After making these changes, you might be surprised to find yourself asking what’s next, how can I make more decisions that support life. This question will be answered differently by everyone, for some it is reducing their dependence on oil for electricity and transportation, for others it is growing their own food, for me what came next was building a business that is coherent with my values. I was inspired by two books written by Paul Hawken, “Growing a Business” and “The Ecology of Commerce”. Hawken taught me that business is both the cause and solution to much of the world’s environmental destruction.

My company ifPeople provides information technology and consulting. When I founded the business I began to look around for models of how technology firm could be sustainable and contribute to the healing of the earth. I did not find many examples and so we invented our own model. Three years later we are an organization of 30 and nearly everything we do runs contrary to what is expected of a technology firm. We are a carbon neutral company, offsetting the greenhouse gases we produce in travel and paper use by planting trees. We have an organic growth curve fueled by a business model built for continuous innovation, not a quick sell. We believe that the people who use the our technology should be our central focus, not what we can sell the quickest.. It is not easy to challenge the system. Everyday when I come it to work and see the piles of things to do and say, “Hello beautiful business” I know that I am nourished by a vibrant business that is working everyday to support all life.

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On Outrage

At several key moments of my life I have consciously and clearly chosen the path of positive solution.  I have witnessed and selected not to go down the path of activism, protest, and litigation, preferring to dedicate my life to creation, entrepreneurship, and collaboration.  I would rather design new ways of being than to fight against poor choices. But lately I find myself being called to express outrage.

Outrage, not anger. Outrage has an element of surprise, of innocence. To be outraged is to be dumbfounded by a pattern of behavior. Anger comes from a place of judgment. Outrage from compassion. Anger moves to violence and no positive change can be made from a place of violence. You may train a child to obey through violence, but you simply cannot teach a child to make right, wise and joyous choices with violence.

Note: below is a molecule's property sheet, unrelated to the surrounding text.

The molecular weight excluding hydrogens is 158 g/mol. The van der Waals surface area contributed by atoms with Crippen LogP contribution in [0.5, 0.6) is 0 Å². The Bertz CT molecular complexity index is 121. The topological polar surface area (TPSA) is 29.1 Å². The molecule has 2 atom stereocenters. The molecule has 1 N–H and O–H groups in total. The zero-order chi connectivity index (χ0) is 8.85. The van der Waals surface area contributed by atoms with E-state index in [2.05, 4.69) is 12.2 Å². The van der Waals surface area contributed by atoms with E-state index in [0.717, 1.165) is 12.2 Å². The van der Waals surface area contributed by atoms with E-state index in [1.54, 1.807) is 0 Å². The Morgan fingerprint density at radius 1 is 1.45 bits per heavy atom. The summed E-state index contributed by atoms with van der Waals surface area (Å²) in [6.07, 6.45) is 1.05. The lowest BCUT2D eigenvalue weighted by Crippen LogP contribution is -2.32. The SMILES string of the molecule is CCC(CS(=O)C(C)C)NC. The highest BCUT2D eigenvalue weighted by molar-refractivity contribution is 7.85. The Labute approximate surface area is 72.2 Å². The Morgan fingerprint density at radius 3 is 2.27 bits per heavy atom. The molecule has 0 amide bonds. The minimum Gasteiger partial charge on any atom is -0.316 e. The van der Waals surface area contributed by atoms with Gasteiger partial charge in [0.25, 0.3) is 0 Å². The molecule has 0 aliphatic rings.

If we can accept that there are basic principles that support the conditions for life, that life creates the conditions for life, it a matter of calling on life’s intelligence to see that some human behaviors are not acceptable. This is not a matter of judgment. Judgment relies on morality, on what is right and wrong. Life’s intelligence makes no distinction between what is right or wrong, only what supports the conditions for life.

My first experience of outrage was when I learned about “pollution”. I remember learning the word at about 6. My second grade reader had story about the future with dark, smoky illustrations of skies that could never be bright. Almost all the in the school readers at that time had one such story way in the back. Most teachers never taught that story, but at that time of my life I read everything. When I understood that the adults around me were actually allowing poison to be released into water and air, I was outraged.

At about 8, while with a babysitter we watched some of the China Syndrome. With little elegance, the sitter explained to me the nuclear bomb. I was contemplating this new knowledge at the playground with my regular afternoon sitter. She came over to find out what I was brooding about alone. I told her about my concern. She explained to be the concept of shared mutual destruction, assuring me that no one would push the button because the other side would too. I thought that was a ridiculous argument. But of course I said nothing. It would take a very special person to listen to an 8 year olds argument against their beliefs. The issue in my mind was not whether we are going to be wiped out by an enemy. The issue is that it is simply outrageous that we would even conceive of creating a nuclear bomb in the first place.

Somethings that I find outrageous

  • Hormone disruptors
  • Child trafficking
  • Slavery
  • The cutting of what remains of our old growth forests
  • Nuclear bombs

I made a commitment this year to turn outrage into action. I know that I must speak out. I will put my voice behind existing efforts. I am not an 8 year old afraid of challenging adults and I will not just watch in outrage.